Dr Luong Thanh Thao, Human Resource Management Lecturer at RMIT Vietnam pointed out that “even before the outbreak of COVID-19, there had been significant quality issues in the local tourism and hospitality training institutions. This is one of the reasons students hesitate to choose this profession since the training programs often show inconsistent standards in curriculum design and program development, as well as weak education-industry linkages.”

Research has revealed that the current shortage of educators with adequate academic backgrounds and practical industry experience has also impacted the training programs.

“The infrastructure needed for education and training purposes in this service sector requires institutions to place a strong focus on designing classrooms and training spaces that promote experiential and interactive learning,” Dr Thao suggested.

“There is a need to create a contemporary simulated hotel environment and experience within the premises so that teaching and learning in this industry can be enhanced.”

RMIT student practices pouring wine for hotel guests with a lecturer Students of the RMIT Tourism and Hospitality Management program can learn in a simulated hotel environment. (Photo: RMIT)

Mr Thai Phuoc Vu, General Manager of Novotel Saigon Centre, shared some tips for effective training that can foster existing talent in the hospitality sector. He especially emphasised the human touch in training, which gives learners more inspiration to construct their knowledge.

“Hotel staff might have been excited about online learning when this training mode was first introduced. However, as they get used to this approach, their engagement in the virtual online learning space tends to decline. A more effective approach is to deliver check-in sessions where a line manager would sit down and discuss with each subordinate on a one-to-one basis,” Mr Vu suggested.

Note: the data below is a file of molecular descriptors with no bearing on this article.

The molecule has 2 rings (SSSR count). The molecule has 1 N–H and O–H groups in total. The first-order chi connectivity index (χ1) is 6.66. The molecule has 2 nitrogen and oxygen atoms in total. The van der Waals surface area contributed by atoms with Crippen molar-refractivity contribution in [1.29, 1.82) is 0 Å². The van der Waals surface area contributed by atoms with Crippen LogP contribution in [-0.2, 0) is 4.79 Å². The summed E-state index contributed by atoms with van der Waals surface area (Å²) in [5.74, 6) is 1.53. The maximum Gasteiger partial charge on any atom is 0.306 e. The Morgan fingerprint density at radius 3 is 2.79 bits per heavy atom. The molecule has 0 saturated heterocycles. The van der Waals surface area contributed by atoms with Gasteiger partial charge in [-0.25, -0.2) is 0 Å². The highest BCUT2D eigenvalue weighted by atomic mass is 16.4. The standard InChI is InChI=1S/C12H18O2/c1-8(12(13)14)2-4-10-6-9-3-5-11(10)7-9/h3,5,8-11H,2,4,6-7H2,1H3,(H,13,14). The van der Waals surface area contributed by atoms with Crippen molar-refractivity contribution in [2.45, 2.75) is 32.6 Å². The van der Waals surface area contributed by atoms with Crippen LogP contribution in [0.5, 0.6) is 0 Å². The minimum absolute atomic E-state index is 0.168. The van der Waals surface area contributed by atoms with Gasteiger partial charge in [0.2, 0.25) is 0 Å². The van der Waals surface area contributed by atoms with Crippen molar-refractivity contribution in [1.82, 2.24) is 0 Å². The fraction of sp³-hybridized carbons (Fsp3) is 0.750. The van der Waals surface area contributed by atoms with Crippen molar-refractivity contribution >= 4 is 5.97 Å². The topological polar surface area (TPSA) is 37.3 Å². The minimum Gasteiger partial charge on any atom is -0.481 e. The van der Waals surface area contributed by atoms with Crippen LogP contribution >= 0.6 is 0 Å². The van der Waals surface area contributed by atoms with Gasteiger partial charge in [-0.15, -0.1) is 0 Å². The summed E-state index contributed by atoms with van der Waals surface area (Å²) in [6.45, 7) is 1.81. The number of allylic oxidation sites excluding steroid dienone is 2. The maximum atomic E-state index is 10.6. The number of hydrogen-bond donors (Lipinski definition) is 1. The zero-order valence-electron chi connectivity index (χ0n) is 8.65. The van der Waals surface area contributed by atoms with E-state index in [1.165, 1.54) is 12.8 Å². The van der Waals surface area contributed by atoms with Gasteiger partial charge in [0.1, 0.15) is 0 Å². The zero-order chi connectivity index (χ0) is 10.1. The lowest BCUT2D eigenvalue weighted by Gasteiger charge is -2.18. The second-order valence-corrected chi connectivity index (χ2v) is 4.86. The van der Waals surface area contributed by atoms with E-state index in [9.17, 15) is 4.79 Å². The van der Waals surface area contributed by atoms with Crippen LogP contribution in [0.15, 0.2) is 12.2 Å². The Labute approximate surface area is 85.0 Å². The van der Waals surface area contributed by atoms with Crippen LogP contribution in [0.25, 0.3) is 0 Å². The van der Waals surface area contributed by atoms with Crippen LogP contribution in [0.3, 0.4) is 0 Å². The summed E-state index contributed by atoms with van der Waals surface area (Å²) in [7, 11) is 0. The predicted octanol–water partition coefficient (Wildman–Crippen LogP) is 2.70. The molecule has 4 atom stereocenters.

He also added: “When conducting training for hotel staff, it is necessary to focus on providing opportunities for staff, especially those at the supervisory and management levels, to share their practical experience, insights, and knowledge.

“Co-creation of knowledge is a very effective learning mode for hotel practitioners. Too formal and theoretical approaches in training might not work well in engaging these groups of professionals.”

Vietnam is one of the most collectivist countries in the world, according to Hofstede’s cultural dimensions. This gives an opportunity for developing informal mentoring programs, which have proven to be effective and add more value to the formal mentoring programs.

Dr Thao added that there is an essential need to have “a collective response” from three crucial stakeholders – government agencies, educational institutions, and industry – in addressing the quality issues of the hospitality and tourism education system in Vietnam.

“We need more systematic guidelines and support from the government and industry. Specifically, the government should build mechanisms that help establish and structure collaboration and communication between educational institutions and industry practitioners,” she said.

Meanwhile, Dr Ribeiro is confident that the industry is bouncing back quickly from COVID-19. He asked readers: “We will need more workers to meet the increasing demand, so the question that remains is, will we be able to train the right individuals for the job? This mission is probably feasible if we train people smartly and collaborate among the key stakeholders.”

Story: Dr Jung Woo Han and Ngoc Hoang

  • Tourism & Hospitality
  • Industry
  • Human Resource